Plein Air painters take over Aspen |

Plein Air painters take over Aspen

Douglas Morgan painting the Main Street Bakery & Cafe. Morgan is among 15 artists in town this week for Aspen Plein Air.
Aspen Times file |

If You Go …

Aspen Plein Air

Quick Draw and Sale

Thursday, noon to 2 p.m.

Mill Street Mall

Pre-Opening Reception & Award Ceremony

Thursday, 5-7 p.m.

Red Brick Center for the Arts

Art Exhibition & Sale

Friday through Saturday, 10 a.m. to 7 p.m.

Sunday, 10 a.m. to 1 p.m.

Mill Street mall

If you’ve walked around town this week, you’ve probably seen painters poised at their easels around the dancing fountain and peppered on downtown street corners, or maybe you’ve seen them working roadside on McLain Flats or lakeside at the Maroon Bells.

The outdoor artist invasion is the result of Aspen Plein Air. Now in its fifth year, Plein Air brings 15 selected artists to town to paint in the outdoors — capturing local scenes and scenery. They were chosen by a jury from a national field of about 130.

Artists arrived in Aspen and began painting Sunday. They’ll begin showing off and selling the work they’ve created today.

Events include a “quick draw” painting competition on the mall this afternoon and a reception at the Red Brick Center for the Arts this evening, where artists vote on their favorite pieces among the new work. Friday through the weekend, artists will set up shop on the Mill Street mall to exhibit the work they’ve created here. At the Aspen Saturday Market, artists will provide painting demonstrations.

The event is modeled after the Plein Air event in Telluride, where the Sheridan Opera House has run the outdoor painting exhibition for 11 years. The Sheridan has partnered with the Wheeler Opera House for the Aspen rendition for the past five years, and the Red Brick Center for the Arts got on board for the first time this summer. Proceeds of sales benefit those organizations for local arts programming. In Telluride, Plein Air has become the opera house’s biggest annual fundraiser.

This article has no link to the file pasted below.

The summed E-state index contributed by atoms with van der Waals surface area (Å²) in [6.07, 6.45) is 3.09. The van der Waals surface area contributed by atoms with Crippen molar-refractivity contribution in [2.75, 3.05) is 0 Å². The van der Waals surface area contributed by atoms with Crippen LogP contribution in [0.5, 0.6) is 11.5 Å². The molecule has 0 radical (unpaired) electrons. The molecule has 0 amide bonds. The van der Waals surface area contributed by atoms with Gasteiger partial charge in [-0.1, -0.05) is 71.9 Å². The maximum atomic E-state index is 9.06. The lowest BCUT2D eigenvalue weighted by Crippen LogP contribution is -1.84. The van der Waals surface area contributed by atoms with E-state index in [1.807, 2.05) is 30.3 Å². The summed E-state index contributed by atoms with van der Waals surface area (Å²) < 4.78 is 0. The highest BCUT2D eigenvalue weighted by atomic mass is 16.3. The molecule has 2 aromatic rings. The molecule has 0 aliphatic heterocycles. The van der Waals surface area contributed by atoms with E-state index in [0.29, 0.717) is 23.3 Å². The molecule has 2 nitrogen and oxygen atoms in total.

Aspen is not lacking for artists or art galleries, of course. But Plein Air artists said they aim to create something you can’t find in the innumerable downtown shops.

“The thing about the show is that most galleries in town don’t carry local scenes,” painter Douglas Morgan said. “So this show offers something you’re not going to find anywhere else. It allows the collector or visitor to purchase a local scene at an affordable price.”

Morgan, of the San Francisco Bay Area, is here for his fourth Aspen Plein Air tour. He’s taken part in the Telluride event for a decade, and he is among the most popular artists in both towns. His favorite local subjects, he said, are the downtown pedestrian malls in the morning and the evening when they are bathed in shadows.

Paul Jerzensky, of Texas, has painted Alderfer Antiques on Main Street, the Hotel Jerome and a scene on the Fryingpan River. Juan Pena, of Colfax, California, set up his easel on Main Street to paint the Annabelle Inn on Tuesday. He’s the lone watercolorist among the Plein Air team this year, crafting large-scale watercolor canvases and trying to capture street scenes. He said Tuesday that he expects to complete five paintings while he’s here.

On Tuesday evening, gathered with fellow paint-spattered artists at Justice Snow’s, Morgan said the Plein Air event demands artistic skills along with some salesmanship. Passers-by often ask what painters are up to, and he said it’s up to the artists to make a sales pitch then and there.

“Most people don’t get up in the morning and say, ‘I’m going to spend $975 on a painting of Aspen today,’” he said. “So you do have to sell them.”

And, he added, painting outdoors is a test for most artists — dealing with changing light, along with flies and cottonwood in their paint. He forces his students at the Academy of Art in San Francisco to go outside and work, he said.

“Artists need to go outside and paint to understand natural color, shadow and light,” he said. “If you paint from a photograph, you paint flat.”

Support Local Journalism

Support Local Journalism

Readers around Aspen and Snowmass Village make the Aspen Times’ work possible. Your financial contribution supports our efforts to deliver quality, locally relevant journalism.

Now more than ever, your support is critical to help us keep our community informed about the evolving coronavirus pandemic and the impact it is having locally. Every contribution, however large or small, will make a difference.

Each donation will be used exclusively for the development and creation of increased news coverage.